The Invictus Games use the power of sport to inspire recovery, support rehabilitation and generate a wider understanding and respect for wounded, injured and sick Servicemen and women.

“These games have shone a spotlight on the unconquerable character of servicemen and women, their families and the “invictus spirit.” Prince Harry

Watching the daily news I saw a story about Sarah Rudder and her participation in these games. Her story and incredible strength of character is why I blog. As a Marine, working at the Pentagon on 9-11, she became a casualty when concrete fell and crushed her foot during recovery operations. With so much misery in the world, we need reminders that we are remarkably resilient humans. Sarah’s story gives inspiration that we can rise above our circumstances. Her story is below, one of the 550 athlete’s competing, all with their own stories of overcoming adversity.

Hope, strength, courage. This is what we can give to others. You’ve got this! Show up and make a difference. It does the heart good.


Sarah Rudder is a Marine Corps veteran, a mother, an amputee and now, a five-time gold medalist after competing in this year’s Invictus Games in Toronto.

Britain’s Prince Harry, who founded the Invictus Games in 2014 as a competition for wounded service members, awarded Rudder her first gold medal.

“For me, it was an absolute honor,” said Rudder. “Seeing the change that he’s made for all athletes of all countries, not just his own. He’s there supporting every single country.”


Rudder’s lower left leg was amputated in 2014, 13 years after she injured her left ankle while performing a search and rescue operation at the Pentagon after the Sept. 11, 2001, terrorist attacks.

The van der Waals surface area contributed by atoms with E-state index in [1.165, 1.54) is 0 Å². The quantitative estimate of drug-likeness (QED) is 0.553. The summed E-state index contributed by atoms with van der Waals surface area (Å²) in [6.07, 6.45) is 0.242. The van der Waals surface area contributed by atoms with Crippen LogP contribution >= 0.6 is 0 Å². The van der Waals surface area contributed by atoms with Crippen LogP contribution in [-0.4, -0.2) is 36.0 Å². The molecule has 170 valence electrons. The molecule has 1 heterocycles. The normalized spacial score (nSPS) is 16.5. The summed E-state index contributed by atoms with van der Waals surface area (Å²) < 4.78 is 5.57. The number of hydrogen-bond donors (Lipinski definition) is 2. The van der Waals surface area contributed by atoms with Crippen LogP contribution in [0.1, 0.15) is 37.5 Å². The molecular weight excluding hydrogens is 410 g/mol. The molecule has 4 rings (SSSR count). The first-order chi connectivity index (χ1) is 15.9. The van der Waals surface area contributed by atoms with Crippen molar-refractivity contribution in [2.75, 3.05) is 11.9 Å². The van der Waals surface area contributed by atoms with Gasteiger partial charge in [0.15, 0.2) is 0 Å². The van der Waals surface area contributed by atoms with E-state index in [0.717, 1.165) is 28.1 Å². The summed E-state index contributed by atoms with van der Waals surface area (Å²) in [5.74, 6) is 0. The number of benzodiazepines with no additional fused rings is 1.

She overcame a blood clot in her first year as an amputee and found a way to heal both inside and out when a group of fellow Marine veterans invited her to start competing in sports.

“For us, it’s healing,” Rudder said of competing against other service members at events like Invictus. “We’re proving to not only others but to ourselves that we can continue to fight. We had to adapt and we overcame.”

Rudder’s husband, sister, and parents were on hand to watch her race to victory in Toronto, as well as her 9-year-old son, Xavier.

This year’s Invictus Games in Toronto featured 550 competitors from 17 nations. The athletes have spent the past week competing in 12 different sports, from powerlifting to cycling and wheelchair rugby.

All 550 of the competitors are active duty and veteran service members who “have become ill or injured during or as a direct consequence of their service,” according to the games’ website.

Rudder is one of 90 U.S. athletes competing in this year’s games, according to the Department of Defense.

Rudder said she is especially proud of the message her gold-medal winning performances send to her son.

“It allows him to know that we don’t give up. We continue, no matter what we have in life, we continue,” she said. “For him, the respect of our military is at a high all the time.”

I AM, Invictus Games 2017
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